Campfire Container?

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Campfire Container?

Postby Dean_A » Thu Apr 30, 2009 1:31 pm

I'm planning on doing some primitive camping in a location that does not allow ground fires, but does allow campfires in metal containers.

Does anybody have ideas or recommendations for a good, compact metal campfire container? I've seen washing machine tubs used, but I'm looking for something that doesn't take up a huge amount of space. Maybe something collapsible? And it has to have a bottom.

Thanks!
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Postby iplay10us2 » Thu Apr 30, 2009 1:55 pm

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Postby iplay10us2 » Thu Apr 30, 2009 1:57 pm

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Postby madjack » Thu Apr 30, 2009 2:09 pm

...why not get a small weber style grill...small enough...light enough...big enough for a decent fire...also...I believe Coleman and others make a "portable" fire pit as well...there are also some propane fired versions for those dealing with burn bans...although a "bit" on the heavy side a rim from a big rig or a turning disk would make a great fire ring.........
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Postby Elumia » Thu Apr 30, 2009 4:08 pm

I was going to suggest the weber smoky joe too. Use it to cook dinner and then add wood to the coals, easy fire starter. When you are done, put the lid on it to put out the fire. only downside is that you won't be burning big logs.

Washing machine tubs let sparks and ash out the bottom and burn ground underneath them.

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Postby Gary and Cheri » Thu Apr 30, 2009 4:54 pm

I once went to a campground in Bar Harbor, Maine, that did not allow ground fires. If you wanted a fire they brought out a steel truck tire rim. Best fire pit I ever saw.

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Postby chorizon » Thu Apr 30, 2009 5:04 pm

The one from Target looks pretty cool.
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Postby Dean_A » Thu Apr 30, 2009 5:47 pm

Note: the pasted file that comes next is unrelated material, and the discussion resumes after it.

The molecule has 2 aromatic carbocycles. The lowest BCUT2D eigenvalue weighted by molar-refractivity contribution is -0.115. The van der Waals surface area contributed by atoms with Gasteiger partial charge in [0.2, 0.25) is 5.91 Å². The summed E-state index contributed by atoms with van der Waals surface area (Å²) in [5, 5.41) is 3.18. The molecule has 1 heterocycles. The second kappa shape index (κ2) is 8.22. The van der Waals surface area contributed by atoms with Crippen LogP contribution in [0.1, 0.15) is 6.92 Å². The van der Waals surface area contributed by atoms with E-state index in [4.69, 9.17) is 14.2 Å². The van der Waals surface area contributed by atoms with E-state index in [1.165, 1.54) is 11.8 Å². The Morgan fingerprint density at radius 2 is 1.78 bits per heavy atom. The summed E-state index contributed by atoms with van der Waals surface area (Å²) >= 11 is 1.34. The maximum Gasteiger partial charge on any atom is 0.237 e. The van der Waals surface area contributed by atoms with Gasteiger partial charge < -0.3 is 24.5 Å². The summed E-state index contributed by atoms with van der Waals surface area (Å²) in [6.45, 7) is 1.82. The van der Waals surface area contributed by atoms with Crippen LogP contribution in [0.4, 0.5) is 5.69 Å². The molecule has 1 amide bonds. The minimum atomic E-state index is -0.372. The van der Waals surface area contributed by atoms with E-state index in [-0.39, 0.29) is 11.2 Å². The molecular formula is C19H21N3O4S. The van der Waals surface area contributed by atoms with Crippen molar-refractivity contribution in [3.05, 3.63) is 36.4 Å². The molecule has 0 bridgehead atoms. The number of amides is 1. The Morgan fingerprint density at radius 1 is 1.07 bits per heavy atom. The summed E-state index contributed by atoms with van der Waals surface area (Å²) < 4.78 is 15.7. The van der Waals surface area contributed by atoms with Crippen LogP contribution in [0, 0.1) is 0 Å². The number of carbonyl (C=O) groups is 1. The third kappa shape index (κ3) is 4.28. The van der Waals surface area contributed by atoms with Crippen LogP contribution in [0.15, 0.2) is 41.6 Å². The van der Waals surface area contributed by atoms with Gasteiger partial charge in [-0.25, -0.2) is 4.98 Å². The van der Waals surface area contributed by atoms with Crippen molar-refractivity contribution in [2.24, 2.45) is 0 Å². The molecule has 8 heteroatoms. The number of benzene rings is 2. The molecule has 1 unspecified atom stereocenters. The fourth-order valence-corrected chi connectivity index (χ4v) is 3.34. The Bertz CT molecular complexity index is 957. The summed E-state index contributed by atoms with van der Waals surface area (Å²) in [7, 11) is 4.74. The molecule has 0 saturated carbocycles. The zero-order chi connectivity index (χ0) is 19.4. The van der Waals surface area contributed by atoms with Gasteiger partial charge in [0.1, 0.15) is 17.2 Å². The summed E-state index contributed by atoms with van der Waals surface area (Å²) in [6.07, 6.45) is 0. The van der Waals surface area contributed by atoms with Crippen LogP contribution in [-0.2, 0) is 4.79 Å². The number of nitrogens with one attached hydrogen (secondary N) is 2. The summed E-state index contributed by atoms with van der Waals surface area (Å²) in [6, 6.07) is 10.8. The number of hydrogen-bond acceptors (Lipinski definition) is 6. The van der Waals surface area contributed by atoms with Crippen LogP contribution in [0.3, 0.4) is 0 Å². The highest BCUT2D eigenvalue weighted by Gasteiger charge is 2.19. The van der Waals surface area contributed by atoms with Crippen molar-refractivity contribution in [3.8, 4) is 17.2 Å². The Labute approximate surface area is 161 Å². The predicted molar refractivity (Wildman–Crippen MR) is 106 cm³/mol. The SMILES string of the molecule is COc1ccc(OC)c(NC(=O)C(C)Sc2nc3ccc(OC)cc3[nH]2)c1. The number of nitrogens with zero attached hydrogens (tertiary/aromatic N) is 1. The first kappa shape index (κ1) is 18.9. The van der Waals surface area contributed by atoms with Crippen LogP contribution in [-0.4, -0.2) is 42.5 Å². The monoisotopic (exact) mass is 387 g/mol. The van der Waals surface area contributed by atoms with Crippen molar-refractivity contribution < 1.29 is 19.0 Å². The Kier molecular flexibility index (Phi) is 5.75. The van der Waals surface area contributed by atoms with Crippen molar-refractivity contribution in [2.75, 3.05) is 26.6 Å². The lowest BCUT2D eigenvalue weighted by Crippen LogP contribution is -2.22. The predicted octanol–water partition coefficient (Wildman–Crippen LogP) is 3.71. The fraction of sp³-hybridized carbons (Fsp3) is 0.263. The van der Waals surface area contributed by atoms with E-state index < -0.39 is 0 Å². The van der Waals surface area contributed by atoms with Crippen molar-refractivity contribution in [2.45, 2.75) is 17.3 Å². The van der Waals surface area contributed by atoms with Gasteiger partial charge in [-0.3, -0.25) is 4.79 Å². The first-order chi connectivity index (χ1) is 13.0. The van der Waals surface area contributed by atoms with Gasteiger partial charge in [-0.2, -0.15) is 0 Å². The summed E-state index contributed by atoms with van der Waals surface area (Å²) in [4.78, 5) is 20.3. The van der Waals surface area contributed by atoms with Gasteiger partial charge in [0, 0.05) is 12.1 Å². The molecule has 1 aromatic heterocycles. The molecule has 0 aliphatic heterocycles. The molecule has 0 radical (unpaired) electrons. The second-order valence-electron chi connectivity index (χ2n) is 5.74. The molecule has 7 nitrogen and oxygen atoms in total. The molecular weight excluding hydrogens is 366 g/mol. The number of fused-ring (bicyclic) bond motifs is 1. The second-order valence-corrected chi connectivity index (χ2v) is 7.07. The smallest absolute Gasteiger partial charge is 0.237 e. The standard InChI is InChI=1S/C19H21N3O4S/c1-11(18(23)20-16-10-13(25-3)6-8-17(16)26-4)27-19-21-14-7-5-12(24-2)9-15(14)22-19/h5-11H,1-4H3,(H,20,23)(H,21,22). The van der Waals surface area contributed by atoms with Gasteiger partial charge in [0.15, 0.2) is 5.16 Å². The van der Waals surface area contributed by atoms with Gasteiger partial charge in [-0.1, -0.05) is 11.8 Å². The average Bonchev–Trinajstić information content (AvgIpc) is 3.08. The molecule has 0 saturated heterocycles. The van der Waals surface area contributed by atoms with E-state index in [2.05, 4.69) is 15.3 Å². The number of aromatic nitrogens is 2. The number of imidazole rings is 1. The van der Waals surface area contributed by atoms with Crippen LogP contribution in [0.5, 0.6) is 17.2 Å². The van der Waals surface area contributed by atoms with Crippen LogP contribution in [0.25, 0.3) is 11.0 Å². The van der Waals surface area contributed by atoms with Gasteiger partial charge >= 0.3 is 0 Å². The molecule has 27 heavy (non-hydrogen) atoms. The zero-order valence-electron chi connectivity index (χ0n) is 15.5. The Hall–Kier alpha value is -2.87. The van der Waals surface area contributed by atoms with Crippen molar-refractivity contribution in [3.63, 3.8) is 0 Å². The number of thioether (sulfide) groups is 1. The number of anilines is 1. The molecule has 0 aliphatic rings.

Thanks for the ideas!

A cheap charcoal grill is a good idea. Being able to close the lid is a good feature, as you have to pack out your ashes.

A truck wheel sounds pretty cool, but I don't think it really passes the compact test.
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Postby bobhenry » Thu Apr 30, 2009 5:47 pm

Ask them about below ground fires !

I remember times when leaves and pine needles were everywhere and we were instructed by our scout master to dig a trench and build the fire in it . The over dig was banked and scattered to protect the ground clutter and the wind couldn't really get at the fire. When we mover on, the earth was replaced and the pit was no more.
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Postby cherokeegeorge » Thu Apr 30, 2009 7:12 pm

Cut the bottom third off of a 55 gal steel drum :thumbsup:
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Postby wannabefree » Thu Apr 30, 2009 8:10 pm

If you can stand a small fire, go to your local HF store and get one of their ultra cheap dutch ovens. Build the fire inside. Put on the lid when you go to bed. And you don't even have to spend 3 hours cleaning the goo out of it first!!
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Postby Laredo » Thu Apr 30, 2009 11:31 pm

if you can find a farm sale get a couple of used disks off a plow. (They're about 12'' around by about 3'' deep usually, and while they're heavy, they're also cheap.)

The HF DO idea is good -- but I'd go for a steel vessel rather than aluminum.

If you can stand a really small fire, try this:

get a quart-and-a-half OJ can (or pineapple or apple or tomato -- you get the idea) and open with a church-key to drain the contents. Once it's empty, take a hacksaw or a coping saw and cut it in half lengthwise. Take a pair of snips and cut 1/3'' or so off both edges of one half, tuck that half inside the other, and you have a compact firebowl.
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Postby BobR » Fri May 01, 2009 10:36 am

Drums from an old washing machine or dryer work well
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Postby Laredo » Fri May 01, 2009 1:08 pm

you might check out grilliput if you don't mind spending a little money.
they have a nice little compact firebowl
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and a grill that fits it well.

http://camping.about.com/od/campinggearreviews/gr/grilliput.htm[/list]

now, if you're basically a cheapskate like me, you can toddle down to the hardware / cooking gear store and pick up a stainless steel folding steamer basket and a cooling rack, and there you are ...
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Postby Nitetimes » Fri May 01, 2009 1:19 pm

I cut the bottom off one of those blue water tanks, I think I cut it just below where the diaphram attaches inside. Works good and it comes complete with a stand to keep it up off the ground. Mine's a little big tho...it was an 80 gallon tank! :thumbsup:
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